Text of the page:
Economics, the social science that scrutinizes the production, distribution, and consumption of goods and services, holds the key to understanding the underlying mechanisms driving prosperity and inequality.

The two branches of economics

This field can be categorized into two primary branches: microeconomics, which concentrates on the behavior of individual actors and the functioning of specific markets, and macroeconomics, which analyzes the overall functioning of the economy as a whole. Notably, economics places great emphasis on the optimal utilization of scarce resources. Whether it entails the allocation of limited funds for public services, the management of natural resources, or the distribution of wealth, economics provides a range of tools and frameworks to facilitate informed decision-making. These tools enable policymakers to attain a comprehensive understanding of competing needs and ensure equitable outcomes while taking into account the welfare of both present and future generations.


Microeconomics epitomizes the distinctive strand of economics that delves into the intricate mechanisms governing the decisions undertaken by individuals within distinct industries and markets. Its focal point lies in unraveling the intricacies surrounding consumers’ deliberations pertaining to the acquisition of goods and services, alongside the modus operandi of firms as they vie for dominance in the market by fashioning their production strategies.

Therefore, microeconomic scrutiny frequently entails a meticulous examination of the comportment of pivotal elements encompassing the notable realms of supply and demand, comprising the discernment of consumer predilections, the calculus of producer expenditures, and the fluctuating dynamics encapsulating market circumstances.

Key concepts in microeconomics

Demand and supply

Individuals’ insatiable desires and wants generate the pulsating heartbeat of the market known as demand. In economic terms, consumers’ willingness and ability to purchase a specific quantity of a good or service at a given price represent the manifestation of demand. Interestingly, this quantity showcases an inverse relationship with price: as the price of a product increases, demand diminishes assuming other factors remain constant. This phenomenon can be attributed to the law of diminishing marginal utility, which states that individuals derive decreasing satisfaction from each additional unit consumed. Consequently, an increase in price reduces purchasing power and subsequently weakens demand, resulting in a lower quantity demanded.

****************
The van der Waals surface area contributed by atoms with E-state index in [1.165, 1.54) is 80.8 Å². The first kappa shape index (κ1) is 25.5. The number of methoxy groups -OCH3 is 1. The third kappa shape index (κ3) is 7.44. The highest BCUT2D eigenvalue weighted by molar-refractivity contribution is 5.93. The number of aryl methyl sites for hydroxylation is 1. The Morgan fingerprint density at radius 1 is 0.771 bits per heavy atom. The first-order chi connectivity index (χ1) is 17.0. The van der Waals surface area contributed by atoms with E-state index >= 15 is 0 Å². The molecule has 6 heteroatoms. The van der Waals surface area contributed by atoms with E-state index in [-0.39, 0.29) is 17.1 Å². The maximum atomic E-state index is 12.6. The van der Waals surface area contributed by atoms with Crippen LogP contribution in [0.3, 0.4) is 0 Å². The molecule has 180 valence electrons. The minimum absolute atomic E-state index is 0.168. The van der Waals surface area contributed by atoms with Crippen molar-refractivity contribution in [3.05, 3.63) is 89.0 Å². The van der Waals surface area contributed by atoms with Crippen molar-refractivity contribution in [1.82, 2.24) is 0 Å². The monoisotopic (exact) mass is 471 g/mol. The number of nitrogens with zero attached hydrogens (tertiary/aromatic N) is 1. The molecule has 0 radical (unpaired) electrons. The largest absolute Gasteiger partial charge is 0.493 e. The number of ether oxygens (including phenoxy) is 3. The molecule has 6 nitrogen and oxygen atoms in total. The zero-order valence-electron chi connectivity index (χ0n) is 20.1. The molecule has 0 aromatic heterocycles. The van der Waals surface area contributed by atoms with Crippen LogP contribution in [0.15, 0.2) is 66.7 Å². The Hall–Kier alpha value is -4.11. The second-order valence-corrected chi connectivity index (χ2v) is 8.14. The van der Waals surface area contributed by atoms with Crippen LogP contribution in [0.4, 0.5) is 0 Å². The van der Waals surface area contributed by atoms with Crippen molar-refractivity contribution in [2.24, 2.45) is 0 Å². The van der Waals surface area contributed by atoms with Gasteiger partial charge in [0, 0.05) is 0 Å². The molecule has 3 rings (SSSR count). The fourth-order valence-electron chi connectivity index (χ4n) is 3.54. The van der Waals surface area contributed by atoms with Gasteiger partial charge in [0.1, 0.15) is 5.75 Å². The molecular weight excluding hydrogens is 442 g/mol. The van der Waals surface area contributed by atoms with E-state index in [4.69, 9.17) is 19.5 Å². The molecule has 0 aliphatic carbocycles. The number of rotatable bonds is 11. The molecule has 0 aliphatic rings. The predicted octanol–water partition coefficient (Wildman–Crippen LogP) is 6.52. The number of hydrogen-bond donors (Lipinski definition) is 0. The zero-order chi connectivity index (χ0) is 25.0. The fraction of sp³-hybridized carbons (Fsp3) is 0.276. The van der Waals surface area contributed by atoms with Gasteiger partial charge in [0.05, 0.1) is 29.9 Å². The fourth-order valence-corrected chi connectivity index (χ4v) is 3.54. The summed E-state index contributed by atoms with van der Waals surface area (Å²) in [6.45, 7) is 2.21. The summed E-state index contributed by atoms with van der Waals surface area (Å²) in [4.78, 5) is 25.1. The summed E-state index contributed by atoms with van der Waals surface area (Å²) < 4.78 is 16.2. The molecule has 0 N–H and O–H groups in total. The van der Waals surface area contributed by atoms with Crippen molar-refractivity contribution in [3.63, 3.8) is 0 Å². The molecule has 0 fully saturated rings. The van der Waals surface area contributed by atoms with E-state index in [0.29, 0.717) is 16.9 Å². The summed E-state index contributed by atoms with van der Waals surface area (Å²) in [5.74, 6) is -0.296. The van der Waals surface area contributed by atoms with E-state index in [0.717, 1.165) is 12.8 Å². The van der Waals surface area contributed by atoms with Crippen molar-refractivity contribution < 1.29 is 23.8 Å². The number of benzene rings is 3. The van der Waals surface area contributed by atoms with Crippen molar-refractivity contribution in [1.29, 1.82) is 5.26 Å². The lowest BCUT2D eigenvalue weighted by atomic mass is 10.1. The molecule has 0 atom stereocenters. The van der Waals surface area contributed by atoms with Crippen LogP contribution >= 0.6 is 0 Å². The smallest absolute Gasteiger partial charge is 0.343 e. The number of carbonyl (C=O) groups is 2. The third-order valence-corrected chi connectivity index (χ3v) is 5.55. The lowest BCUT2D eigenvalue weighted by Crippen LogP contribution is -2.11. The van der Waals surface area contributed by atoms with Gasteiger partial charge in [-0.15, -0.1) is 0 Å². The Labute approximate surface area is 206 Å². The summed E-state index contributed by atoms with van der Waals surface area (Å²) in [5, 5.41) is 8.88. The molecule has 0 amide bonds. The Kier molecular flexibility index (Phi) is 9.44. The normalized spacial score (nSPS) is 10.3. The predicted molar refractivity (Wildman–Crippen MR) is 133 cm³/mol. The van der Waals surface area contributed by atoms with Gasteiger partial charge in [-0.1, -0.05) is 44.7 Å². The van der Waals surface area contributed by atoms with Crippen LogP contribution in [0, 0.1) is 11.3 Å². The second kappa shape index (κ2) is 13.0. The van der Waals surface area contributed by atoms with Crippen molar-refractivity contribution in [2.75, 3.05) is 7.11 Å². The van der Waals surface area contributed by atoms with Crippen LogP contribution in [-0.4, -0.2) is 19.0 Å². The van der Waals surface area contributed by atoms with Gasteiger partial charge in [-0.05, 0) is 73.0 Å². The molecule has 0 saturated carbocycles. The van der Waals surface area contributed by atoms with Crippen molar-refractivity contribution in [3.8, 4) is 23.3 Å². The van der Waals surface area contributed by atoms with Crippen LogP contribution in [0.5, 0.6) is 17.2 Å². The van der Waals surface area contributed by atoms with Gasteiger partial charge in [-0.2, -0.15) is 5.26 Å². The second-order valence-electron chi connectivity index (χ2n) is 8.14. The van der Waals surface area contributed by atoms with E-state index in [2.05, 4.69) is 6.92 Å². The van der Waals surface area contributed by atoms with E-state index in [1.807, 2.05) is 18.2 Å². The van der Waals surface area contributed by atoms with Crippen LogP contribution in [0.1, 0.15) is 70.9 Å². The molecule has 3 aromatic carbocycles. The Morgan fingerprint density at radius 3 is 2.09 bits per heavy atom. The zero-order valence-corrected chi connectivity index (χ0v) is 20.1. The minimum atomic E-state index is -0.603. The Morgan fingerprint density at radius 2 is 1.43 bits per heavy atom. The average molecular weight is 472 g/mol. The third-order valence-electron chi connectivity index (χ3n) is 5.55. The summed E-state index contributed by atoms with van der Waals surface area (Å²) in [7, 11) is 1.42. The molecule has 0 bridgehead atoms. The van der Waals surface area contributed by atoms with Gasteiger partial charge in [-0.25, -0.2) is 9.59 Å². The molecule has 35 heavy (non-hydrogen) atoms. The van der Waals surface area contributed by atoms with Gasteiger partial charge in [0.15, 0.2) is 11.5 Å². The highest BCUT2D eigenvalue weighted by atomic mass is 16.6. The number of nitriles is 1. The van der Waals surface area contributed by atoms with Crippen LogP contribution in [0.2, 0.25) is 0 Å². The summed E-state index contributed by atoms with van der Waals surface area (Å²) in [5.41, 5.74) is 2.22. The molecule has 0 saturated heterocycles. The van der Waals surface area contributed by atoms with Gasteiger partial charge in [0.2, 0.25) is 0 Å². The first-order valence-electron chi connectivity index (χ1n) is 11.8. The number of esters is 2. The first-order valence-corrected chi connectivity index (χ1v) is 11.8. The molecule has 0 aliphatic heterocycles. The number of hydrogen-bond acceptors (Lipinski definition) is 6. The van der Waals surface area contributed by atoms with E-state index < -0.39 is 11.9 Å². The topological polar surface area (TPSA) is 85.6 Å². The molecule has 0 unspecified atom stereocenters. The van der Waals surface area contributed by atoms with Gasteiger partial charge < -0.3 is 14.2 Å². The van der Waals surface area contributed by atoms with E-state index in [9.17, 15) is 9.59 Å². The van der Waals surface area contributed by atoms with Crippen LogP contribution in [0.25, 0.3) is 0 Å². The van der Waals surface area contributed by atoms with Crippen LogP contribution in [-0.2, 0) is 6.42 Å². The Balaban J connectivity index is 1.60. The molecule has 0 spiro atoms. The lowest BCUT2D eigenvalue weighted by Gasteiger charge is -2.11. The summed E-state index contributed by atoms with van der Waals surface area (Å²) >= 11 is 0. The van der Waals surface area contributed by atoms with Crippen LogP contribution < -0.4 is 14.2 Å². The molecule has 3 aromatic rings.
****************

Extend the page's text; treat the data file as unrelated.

On the contrary, the ardent sibling of demand, commonly referred to as supply, assumes an equally prominent and vital position within the intricate fabric of the economy. Supply embodies the precise measure of a desirable commodity or service that manufacturers and service providers are eager and capable of offering to the market at a designated price point. Remarkably, in contrast to demand, supply exhibits a straightforward correlation with price, thus accentuating its inclining trajectory. As the price of a product escalates, a convergence of incentives materializes, compelling producers to amplify their production output, since higher prices yield greater profitability and serve as a resounding call to participate in manufacturing endeavors. Consequently, an elevated price instigates an upsurge in the quantity supplied, as producers strive to fulfill the burgeoning demands of the market.

Morever, there is a special moment when what people want (demand) and what can be made (supply) come together, wherein the two forces find consummate harmony. And this creates an important balance, called the “market price” (or equilibrium). So basically, it is at this point of confluence that the market purrs with satisfaction, akin to a symphony reaching its final cadence. All in all, it is also in this rarefied realm of equilibrium that economic efficiency thrives, as the market, free from distortions and surfeits, allocates resources with remarkable dexterity and precision.